Why bitcoin is here to stay
The problem with arguing that bitcoin is “going to zero” is there are too many investors who are willing to buy it at a price far above $0. I remember speaking to many non-crypto investors before the recent run-up in price who said they wouldn’t buy bitcoin at $10,000, but if it dropped to $1,000-$2,000 they would surely jump in.
Well, guess what? Now that the current price is above $30,000, some of those investors have likely increased the limit at which they would consider buying bitcoin. Instead of buying at $1,000 these same investors may be happy to jump in closer to $10,000. And every time the price goes up in the future, these “mental buy limits” go up as well, increasing the likelihood of bitcoin’s future survival.
“But Nick, bitcoin doesn’t have any intrinsic value!” Well, guess what? Neither does gold, which has a $10 trillion market capitalization! So if you want to argue against bitcoin on intrinsic value terms, then you have to argue against gold, too. Because both the price of gold and the price of bitcoin are based around one thing and one thing alone – belief, the belief that these assets will have value in the future.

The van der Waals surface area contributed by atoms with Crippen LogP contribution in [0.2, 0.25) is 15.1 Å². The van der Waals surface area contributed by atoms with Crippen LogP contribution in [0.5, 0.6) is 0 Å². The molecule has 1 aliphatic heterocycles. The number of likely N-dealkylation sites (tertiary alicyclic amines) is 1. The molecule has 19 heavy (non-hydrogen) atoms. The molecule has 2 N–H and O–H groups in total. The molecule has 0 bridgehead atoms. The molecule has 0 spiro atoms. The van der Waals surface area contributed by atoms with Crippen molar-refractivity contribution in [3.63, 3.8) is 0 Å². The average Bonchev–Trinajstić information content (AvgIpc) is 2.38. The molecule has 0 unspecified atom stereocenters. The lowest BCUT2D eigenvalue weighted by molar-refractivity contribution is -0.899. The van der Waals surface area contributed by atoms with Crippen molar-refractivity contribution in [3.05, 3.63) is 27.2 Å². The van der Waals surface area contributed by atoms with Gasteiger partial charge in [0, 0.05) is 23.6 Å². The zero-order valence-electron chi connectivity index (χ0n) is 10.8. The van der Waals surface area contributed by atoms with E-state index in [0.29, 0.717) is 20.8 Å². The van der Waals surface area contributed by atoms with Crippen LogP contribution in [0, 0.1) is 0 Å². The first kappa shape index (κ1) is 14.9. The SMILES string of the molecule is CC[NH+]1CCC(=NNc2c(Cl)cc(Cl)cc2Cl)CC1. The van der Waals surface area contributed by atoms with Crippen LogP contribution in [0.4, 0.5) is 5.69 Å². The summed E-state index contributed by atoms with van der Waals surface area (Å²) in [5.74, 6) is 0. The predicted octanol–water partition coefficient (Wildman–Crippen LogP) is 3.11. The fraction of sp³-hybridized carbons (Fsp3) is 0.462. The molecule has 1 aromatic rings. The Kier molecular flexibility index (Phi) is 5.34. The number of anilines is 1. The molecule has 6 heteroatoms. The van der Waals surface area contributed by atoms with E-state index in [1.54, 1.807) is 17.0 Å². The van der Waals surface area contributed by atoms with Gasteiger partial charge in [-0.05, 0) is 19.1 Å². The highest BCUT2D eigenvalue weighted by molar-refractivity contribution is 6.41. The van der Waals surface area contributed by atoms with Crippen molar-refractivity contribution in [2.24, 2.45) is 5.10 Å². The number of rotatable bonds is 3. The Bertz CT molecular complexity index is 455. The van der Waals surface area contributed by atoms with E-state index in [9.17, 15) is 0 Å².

See also: Pondering Durian – Why >15% of My Net Worth Is in Bitcoin
And right now the collective belief in bitcoin is increasing. The cult is becoming a religion. Don’t just take my word for it though. There are plenty of articles (see here, here and here) that discuss this increased adoption within the investment community. And if this trend continues (as it probably will), then we are even less likely to see a future without bitcoin.
How will bitcoin behave?
Now that bitcoin is here to stay, you might be wondering how it will behave in the future. Will increased adoption lead to higher prices? I have no idea! What I do know is bitcoin is a speculative asset class. Therefore, we should look at other speculative asset classes as a guide for how bitcoin might behave. And I believe there is no better speculative asset to use for this comparison than the early years of gold as an investment.
While gold has been around for millennia as a form of money, it wasn’t until August 1974 in the U.S. that it was an investable asset class. And in the six years following its reintroduction to the investment community (1974-1980), gold tripled in value in real terms (i.e., the yellow line below):